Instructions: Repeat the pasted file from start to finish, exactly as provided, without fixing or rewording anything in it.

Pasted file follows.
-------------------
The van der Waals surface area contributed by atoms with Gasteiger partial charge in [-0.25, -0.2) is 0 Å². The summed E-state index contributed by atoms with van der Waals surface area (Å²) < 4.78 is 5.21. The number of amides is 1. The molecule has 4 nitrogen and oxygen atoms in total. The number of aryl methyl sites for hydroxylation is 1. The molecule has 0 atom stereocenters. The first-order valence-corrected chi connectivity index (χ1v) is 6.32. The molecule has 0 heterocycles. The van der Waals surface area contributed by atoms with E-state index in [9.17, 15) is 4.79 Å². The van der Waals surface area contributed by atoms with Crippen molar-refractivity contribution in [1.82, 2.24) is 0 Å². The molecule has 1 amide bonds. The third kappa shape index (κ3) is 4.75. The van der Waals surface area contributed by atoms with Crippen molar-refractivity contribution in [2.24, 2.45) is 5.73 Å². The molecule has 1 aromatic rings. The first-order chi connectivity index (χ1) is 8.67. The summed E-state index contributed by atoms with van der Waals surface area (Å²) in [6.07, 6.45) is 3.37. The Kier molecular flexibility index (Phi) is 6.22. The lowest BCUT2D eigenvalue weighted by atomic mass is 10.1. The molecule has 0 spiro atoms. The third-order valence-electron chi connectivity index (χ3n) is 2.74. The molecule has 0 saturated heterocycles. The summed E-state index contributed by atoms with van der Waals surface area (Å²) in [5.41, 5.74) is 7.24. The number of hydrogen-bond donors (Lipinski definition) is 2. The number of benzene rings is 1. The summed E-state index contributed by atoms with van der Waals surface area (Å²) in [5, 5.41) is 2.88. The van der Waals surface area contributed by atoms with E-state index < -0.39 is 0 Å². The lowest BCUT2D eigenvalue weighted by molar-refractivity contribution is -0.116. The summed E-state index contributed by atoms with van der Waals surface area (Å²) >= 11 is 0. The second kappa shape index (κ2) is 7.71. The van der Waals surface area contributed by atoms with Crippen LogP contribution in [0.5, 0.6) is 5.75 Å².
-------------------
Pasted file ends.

The van der Waals surface area contributed by atoms with Gasteiger partial charge in [-0.25, -0.2) is 0 Å². The summed E-state index contributed by atoms with van der Waals surface area (Å²) < 4.78 is 5.21. The number of amides is 1. The molecule has 4 nitrogen and oxygen atoms in total. The number of aryl methyl sites for hydroxylation is 1. The molecule has 0 atom stereocenters. The first-order valence-corrected chi connectivity index (χ1v) is 6.32. The molecule has 0 heterocycles. The van der Waals surface area contributed by atoms with E-state index in [9.17, 15) is 4.79 Å². The van der Waals surface area contributed by atoms with Crippen molar-refractivity contribution in [1.82, 2.24) is 0 Å². The molecule has 1 amide bonds. The third kappa shape index (κ3) is 4.75. The van der Waals surface area contributed by atoms with Crippen molar-refractivity contribution in [2.24, 2.45) is 5.73 Å². The molecule has 1 aromatic rings. The first-order chi connectivity index (χ1) is 8.67. The summed E-state index contributed by atoms with van der Waals surface area (Å²) in [6.07, 6.45) is 3.37. The Kier molecular flexibility index (Phi) is 6.22. The lowest BCUT2D eigenvalue weighted by atomic mass is 10.1. The molecule has 0 spiro atoms. The third-order valence-electron chi connectivity index (χ3n) is 2.74. The molecule has 0 saturated heterocycles. The summed E-state index contributed by atoms with van der Waals surface area (Å²) in [5.41, 5.74) is 7.24. The number of hydrogen-bond donors (Lipinski definition) is 2. The number of benzene rings is 1. The summed E-state index contributed by atoms with van der Waals surface area (Å²) in [5, 5.41) is 2.88. The van der Waals surface area contributed by atoms with E-state index < -0.39 is 0 Å². The lowest BCUT2D eigenvalue weighted by molar-refractivity contribution is -0.116. The summed E-state index contributed by atoms with van der Waals surface area (Å²) >= 11 is 0. The second kappa shape index (κ2) is 7.71. The van der Waals surface area contributed by atoms with Crippen LogP contribution in [0.5, 0.6) is 5.75 Å².